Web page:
Underlying each of these perspectives is the idea that there exists some fundamental connection between constituent power and modern democratic constitutionalism, a connection that all three books attempt to articulate more or less explicitly. As we will see over the course of the present review, however, grounding that connection – and, particularly, constituent power’s alleged quality as the ‘democratic’ ingredient in constitutional democracy – is a difficult task. Over the next few sections, we will look at how each of the authors navigates the conceptual difficulties of an idea whose political implementation can have very significant consequences for the relationship between democracy and the law.

Contested language/language of contestation: Rubinelli’s Constituent Power: A History

Constituent power v absolute sovereignty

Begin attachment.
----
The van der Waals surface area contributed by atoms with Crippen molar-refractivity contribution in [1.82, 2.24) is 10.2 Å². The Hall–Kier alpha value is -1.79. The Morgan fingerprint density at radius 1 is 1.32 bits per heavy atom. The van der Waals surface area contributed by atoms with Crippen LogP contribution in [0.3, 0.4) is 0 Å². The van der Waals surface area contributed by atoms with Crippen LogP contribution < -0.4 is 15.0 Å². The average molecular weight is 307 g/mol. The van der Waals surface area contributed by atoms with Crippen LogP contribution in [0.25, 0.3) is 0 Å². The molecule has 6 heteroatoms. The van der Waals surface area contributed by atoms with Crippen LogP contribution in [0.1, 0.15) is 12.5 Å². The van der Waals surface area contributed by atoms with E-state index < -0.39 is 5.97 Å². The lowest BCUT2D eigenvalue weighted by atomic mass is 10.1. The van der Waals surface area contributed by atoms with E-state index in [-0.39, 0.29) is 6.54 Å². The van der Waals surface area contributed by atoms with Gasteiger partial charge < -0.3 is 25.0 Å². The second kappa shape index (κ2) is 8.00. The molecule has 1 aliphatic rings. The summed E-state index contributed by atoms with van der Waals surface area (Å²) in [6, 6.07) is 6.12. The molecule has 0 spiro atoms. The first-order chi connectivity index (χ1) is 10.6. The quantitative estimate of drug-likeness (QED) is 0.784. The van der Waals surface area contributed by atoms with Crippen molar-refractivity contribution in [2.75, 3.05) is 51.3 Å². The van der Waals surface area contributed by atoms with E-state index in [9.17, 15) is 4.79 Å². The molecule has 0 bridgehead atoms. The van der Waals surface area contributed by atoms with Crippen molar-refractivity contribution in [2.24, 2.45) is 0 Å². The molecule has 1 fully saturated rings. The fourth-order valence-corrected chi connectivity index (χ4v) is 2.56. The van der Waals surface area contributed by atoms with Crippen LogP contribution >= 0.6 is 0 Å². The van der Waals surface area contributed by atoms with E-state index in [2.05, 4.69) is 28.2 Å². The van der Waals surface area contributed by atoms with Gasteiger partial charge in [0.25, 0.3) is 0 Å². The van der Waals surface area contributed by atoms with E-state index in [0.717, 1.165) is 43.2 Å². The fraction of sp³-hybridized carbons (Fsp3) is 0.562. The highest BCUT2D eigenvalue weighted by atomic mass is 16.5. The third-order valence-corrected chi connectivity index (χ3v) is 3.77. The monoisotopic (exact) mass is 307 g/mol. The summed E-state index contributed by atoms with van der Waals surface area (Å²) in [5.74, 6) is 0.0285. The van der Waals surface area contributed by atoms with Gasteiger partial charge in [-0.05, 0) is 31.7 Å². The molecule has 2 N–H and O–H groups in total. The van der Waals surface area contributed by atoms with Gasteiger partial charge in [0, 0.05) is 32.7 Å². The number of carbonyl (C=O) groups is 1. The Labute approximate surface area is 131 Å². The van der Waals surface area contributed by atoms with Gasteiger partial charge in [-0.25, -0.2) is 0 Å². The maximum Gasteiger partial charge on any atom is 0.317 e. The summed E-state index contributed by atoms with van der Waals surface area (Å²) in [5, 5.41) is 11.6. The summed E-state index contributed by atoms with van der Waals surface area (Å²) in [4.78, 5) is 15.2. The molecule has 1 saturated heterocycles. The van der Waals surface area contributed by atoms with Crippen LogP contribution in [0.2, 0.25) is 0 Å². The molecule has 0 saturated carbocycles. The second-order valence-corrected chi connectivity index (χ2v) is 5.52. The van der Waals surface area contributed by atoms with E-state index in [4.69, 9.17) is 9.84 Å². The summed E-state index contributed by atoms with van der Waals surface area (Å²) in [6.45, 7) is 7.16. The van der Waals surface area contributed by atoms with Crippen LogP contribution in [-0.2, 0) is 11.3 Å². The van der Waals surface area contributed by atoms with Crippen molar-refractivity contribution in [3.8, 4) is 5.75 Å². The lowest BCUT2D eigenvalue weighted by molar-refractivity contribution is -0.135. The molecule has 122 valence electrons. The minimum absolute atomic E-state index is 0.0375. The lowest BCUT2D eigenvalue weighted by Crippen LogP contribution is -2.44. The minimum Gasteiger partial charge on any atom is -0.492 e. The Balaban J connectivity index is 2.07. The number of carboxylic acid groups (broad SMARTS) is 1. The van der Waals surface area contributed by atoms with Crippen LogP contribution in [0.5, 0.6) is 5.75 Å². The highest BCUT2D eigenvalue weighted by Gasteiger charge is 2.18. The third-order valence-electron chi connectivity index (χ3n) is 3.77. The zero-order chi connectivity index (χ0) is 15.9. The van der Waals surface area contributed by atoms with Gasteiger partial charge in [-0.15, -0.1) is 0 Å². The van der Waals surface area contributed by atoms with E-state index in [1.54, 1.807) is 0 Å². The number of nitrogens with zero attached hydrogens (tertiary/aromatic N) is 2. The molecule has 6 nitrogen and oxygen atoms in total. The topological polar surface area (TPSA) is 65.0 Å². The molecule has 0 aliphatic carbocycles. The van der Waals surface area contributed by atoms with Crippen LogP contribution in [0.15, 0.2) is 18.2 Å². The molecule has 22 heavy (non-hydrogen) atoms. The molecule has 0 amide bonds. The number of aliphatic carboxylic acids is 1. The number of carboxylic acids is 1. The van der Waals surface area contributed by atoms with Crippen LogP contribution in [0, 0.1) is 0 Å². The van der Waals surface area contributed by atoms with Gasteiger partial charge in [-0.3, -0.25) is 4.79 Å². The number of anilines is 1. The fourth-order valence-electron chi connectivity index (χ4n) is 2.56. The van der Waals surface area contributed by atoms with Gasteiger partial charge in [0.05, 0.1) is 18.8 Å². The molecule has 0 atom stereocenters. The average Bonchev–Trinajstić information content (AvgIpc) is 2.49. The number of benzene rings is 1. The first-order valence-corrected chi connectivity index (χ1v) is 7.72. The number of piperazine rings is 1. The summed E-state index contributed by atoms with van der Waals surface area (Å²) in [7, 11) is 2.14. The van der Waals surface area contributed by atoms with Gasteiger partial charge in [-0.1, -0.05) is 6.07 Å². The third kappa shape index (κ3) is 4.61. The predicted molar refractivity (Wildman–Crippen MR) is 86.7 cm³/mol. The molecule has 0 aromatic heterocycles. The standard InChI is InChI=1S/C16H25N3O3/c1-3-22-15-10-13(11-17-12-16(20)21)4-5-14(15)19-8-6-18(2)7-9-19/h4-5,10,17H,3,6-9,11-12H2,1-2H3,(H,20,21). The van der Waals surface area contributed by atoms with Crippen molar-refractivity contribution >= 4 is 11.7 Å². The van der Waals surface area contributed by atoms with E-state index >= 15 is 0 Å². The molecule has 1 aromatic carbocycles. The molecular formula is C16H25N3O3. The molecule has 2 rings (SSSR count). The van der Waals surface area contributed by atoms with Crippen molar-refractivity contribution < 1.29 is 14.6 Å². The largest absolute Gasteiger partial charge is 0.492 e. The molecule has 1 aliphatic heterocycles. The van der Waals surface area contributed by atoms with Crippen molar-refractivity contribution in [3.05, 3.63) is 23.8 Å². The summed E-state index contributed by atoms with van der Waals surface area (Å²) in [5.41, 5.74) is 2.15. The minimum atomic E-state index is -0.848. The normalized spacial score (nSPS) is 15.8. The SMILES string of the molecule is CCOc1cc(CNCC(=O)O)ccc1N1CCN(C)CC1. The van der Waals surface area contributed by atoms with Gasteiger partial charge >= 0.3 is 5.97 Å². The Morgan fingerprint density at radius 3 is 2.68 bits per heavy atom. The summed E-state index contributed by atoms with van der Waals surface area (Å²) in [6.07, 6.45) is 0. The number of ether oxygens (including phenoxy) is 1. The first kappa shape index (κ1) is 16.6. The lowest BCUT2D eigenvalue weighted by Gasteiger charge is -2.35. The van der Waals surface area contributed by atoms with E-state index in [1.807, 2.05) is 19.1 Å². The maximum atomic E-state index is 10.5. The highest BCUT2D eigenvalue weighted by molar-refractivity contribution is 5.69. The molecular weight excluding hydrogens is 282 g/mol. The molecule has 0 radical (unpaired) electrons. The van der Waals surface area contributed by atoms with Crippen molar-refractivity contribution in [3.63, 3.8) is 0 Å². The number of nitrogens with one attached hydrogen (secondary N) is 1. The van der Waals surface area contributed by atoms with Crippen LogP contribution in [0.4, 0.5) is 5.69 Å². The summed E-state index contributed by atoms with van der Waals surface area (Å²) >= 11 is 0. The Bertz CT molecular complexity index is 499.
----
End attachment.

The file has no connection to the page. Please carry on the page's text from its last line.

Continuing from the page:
Of the three works being discussed here, Rubinelli’s Constituent Power: A History is, from a prescriptive standpoint, arguably the least ambitious. Far from being a problem, this is very much in line with the book’s own stated goal: to present a history of constituent power, not as a specific idea with a concrete, discernible content, but as a language used to articulate, at different points in time, different understandings of ‘the meaning and implications of the principle of popular power’ (p. 3). This approach clearly distinguishes Rubinelli’s endeavour from that of most authors writing on the subject, as it places a unique emphasis on the oftentimes unacknowledged contingency of any one definition of ‘the people’s’ power. As Rubinelli explains in the introduction (p. 29):

popular power is not an empirical object to be observed, an actual attribute of the people [that] exists beyond, and independently from, our attempts to rationalise it. […] In a way, history shows that instead of describing the reality of popular power, constituent power has been used to bring it into existence. And the way in which it did so changed over time.